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A few months ago, the state-run scrap metal trading firm MSTC Ltd. signed an agreement with the Mumbai-based Mahindra Intertrade, a part of the Mahindra Group, to set up an auto shredding and recycling plant in India. The joint venture will help meet India’s annual ferrous scrap usage requirement of about 6 mmt.

The onward march of an “aggressive” China, the world’s biggest supplier and consumer of steel, has virtually come to a halt in recent times due to a variety of reasons, but India’s steel sector has picked up speed, both in steel output and demand.

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A fresh report by Moody’s Investors Services said demand in India is set to outstrip the region’s average. It said the need for steel in India would outpace the regional average as the country’s GDP growth of around 7.5% in 2016 and 2017 was the highest in Asia.

As reported by MetalMiner, China’s steel production was predicted to contract this year and shrink even further in 2017. Li Xinchuang, Vice-chairman at the China Iron & Steel Association explained that was due to a drop in local demand.

So when the red dragon’s huffing and puffing, what’s added speed to the elephant?

Here’s why:

  • India’s reform and policy support for infrastructure and manufacturing, as well as increasing urbanization is driving steel consumption.
  • The Indian government’s protectionist measures over the last two years like anti-dumping tax are bearing fruit.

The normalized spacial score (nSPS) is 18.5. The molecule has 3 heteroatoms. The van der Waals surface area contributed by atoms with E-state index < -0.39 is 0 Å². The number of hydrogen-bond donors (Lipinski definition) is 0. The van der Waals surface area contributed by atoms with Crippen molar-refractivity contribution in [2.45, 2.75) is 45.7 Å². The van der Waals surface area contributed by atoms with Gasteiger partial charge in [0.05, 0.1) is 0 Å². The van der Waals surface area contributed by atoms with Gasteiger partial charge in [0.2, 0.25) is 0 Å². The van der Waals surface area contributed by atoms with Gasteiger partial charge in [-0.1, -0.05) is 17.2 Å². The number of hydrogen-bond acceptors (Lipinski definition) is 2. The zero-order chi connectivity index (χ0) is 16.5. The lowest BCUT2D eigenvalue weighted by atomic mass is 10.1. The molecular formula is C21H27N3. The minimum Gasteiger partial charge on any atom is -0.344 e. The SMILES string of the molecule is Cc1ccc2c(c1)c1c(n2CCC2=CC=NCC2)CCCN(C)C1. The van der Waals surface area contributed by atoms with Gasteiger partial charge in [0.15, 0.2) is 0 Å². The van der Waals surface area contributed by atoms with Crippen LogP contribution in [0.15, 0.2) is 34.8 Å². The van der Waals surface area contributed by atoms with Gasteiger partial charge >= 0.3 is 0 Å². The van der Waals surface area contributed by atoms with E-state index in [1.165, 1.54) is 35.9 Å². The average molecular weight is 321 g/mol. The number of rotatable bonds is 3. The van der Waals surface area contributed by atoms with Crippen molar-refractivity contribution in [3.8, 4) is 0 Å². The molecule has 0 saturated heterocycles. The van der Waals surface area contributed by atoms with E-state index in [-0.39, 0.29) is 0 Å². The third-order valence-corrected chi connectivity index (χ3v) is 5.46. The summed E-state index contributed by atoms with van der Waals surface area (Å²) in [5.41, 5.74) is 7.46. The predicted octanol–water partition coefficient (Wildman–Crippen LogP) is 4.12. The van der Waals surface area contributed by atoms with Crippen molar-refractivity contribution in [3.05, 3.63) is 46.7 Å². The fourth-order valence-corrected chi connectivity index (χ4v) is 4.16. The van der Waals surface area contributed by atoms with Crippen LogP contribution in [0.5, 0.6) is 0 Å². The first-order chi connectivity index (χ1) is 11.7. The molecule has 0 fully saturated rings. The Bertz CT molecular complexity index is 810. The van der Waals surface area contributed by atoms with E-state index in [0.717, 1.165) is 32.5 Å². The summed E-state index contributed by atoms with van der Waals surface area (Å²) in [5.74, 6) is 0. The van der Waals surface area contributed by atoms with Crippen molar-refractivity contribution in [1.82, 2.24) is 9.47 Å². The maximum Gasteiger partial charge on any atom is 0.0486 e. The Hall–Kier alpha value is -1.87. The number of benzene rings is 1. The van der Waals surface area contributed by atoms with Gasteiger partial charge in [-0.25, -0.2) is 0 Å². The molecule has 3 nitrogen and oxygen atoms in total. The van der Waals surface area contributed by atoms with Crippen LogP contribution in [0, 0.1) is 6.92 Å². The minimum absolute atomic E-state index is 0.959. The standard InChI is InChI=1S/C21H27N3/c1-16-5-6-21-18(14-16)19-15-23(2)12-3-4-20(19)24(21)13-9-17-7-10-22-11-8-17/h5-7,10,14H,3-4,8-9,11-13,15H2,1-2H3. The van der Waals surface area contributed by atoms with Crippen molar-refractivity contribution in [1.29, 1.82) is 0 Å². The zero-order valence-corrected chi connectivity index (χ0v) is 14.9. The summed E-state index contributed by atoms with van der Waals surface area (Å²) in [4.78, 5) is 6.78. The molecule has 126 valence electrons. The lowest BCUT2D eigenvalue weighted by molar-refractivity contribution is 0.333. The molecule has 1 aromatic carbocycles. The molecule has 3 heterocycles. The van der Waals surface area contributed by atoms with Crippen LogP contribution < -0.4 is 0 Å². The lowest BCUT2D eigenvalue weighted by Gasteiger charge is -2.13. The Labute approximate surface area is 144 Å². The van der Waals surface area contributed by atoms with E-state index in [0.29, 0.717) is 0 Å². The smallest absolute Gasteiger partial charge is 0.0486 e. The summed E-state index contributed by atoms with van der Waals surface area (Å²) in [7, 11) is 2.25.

• Recent commissioning of capacities by big producers such as Steel Authority of India Limited, JSW Steel and Tata Steel.

Moody’s said the profitability of Indian steel companies such as Tata would outperform that of regional peers owing to increasing domestic demand and measures like minimum import prices. Read more

The month of August has seen the Indian government slap anti-dumping duties on the import of a variety of steel products from six countries including China, South Korea, Brazil and Indonesia.

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In the first week, the import duty was imposed on hot-rolled steel products, while a few days ago, the duty was enforced on certain cold-rolled flat steel products from different countries to protect the domestic industry from cheap imports.

In the first case, anti-dumping duties $474-557 per metric ton were imposed on hot-rolled flat products of alloy or non-alloy steel from China, Japan, South Korea, Russia, Brazil and Indonesia, according to a government notification.

Coiledsteel_585

Imports of coiled steel will be heavily tariffed in India, too. Source: iStock.

The duty will be in force for six months until February 7.

Hot-Rolled Duties

An anti-dumping duty of $474 per ton was imposed on import of hot-rolled flat products of alloy or non-alloy steel of a width up to 2,100 millimeter with a width up to 25 mm from Korea and Japan.

According to an Indian Express report Korean firms affected by this were Hyundai Steel Co. and POSCO. Three Japanese companies — JFE Steel Corp., Nippon Steel and Sumitomo Metal Corp. are also on the list. A similar anti-dumping duty was slapped on imports of similar products from China. Exporters Angang Steel Company Ltd. and Zhangjiagang were among the hardest hit. Imports of the same from Indonesia, Russia and Brazil attracted the $474 per mt duty. Read more

A new space has opened up for India’s scrap metal recycling business. The government has given its go-ahead to a “state-of-the-art” auto shredding and recycling plant, which has been in the pipeline for about a year.